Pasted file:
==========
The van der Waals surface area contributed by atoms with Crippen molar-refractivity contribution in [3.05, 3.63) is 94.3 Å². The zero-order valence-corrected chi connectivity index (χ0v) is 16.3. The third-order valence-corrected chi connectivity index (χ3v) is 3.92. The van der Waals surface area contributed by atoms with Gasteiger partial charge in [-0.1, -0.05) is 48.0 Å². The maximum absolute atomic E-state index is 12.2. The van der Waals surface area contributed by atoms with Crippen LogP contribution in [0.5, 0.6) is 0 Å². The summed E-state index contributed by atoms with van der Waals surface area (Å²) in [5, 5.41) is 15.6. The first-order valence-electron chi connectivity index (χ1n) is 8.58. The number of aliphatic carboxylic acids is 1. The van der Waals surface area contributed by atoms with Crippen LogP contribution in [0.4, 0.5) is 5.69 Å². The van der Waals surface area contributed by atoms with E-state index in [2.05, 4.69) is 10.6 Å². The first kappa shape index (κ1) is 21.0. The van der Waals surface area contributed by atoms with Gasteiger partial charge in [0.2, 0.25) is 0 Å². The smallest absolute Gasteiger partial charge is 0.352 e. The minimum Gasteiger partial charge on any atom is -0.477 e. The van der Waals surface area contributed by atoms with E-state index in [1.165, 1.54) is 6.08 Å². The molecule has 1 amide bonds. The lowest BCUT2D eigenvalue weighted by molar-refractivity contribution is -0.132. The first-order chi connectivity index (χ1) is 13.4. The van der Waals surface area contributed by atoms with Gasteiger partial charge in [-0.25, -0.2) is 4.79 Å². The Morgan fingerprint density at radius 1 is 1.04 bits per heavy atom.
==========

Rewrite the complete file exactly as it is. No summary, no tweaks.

The van der Waals surface area contributed by atoms with Crippen molar-refractivity contribution in [3.05, 3.63) is 94.3 Å². The zero-order valence-corrected chi connectivity index (χ0v) is 16.3. The third-order valence-corrected chi connectivity index (χ3v) is 3.92. The van der Waals surface area contributed by atoms with Gasteiger partial charge in [-0.1, -0.05) is 48.0 Å². The maximum absolute atomic E-state index is 12.2. The van der Waals surface area contributed by atoms with Crippen LogP contribution in [0.5, 0.6) is 0 Å². The summed E-state index contributed by atoms with van der Waals surface area (Å²) in [5, 5.41) is 15.6. The first-order valence-electron chi connectivity index (χ1n) is 8.58. The number of aliphatic carboxylic acids is 1. The van der Waals surface area contributed by atoms with Crippen LogP contribution in [0.4, 0.5) is 5.69 Å². The van der Waals surface area contributed by atoms with E-state index in [2.05, 4.69) is 10.6 Å². The first kappa shape index (κ1) is 21.0. The van der Waals surface area contributed by atoms with Gasteiger partial charge in [0.2, 0.25) is 0 Å². The smallest absolute Gasteiger partial charge is 0.352 e. The minimum Gasteiger partial charge on any atom is -0.477 e. The van der Waals surface area contributed by atoms with E-state index in [1.165, 1.54) is 6.08 Å². The molecule has 1 amide bonds. The lowest BCUT2D eigenvalue weighted by molar-refractivity contribution is -0.132. The first-order chi connectivity index (χ1) is 13.4. The van der Waals surface area contributed by atoms with Gasteiger partial charge in [-0.25, -0.2) is 4.79 Å². The Morgan fingerprint density at radius 1 is 1.04 bits per heavy atom.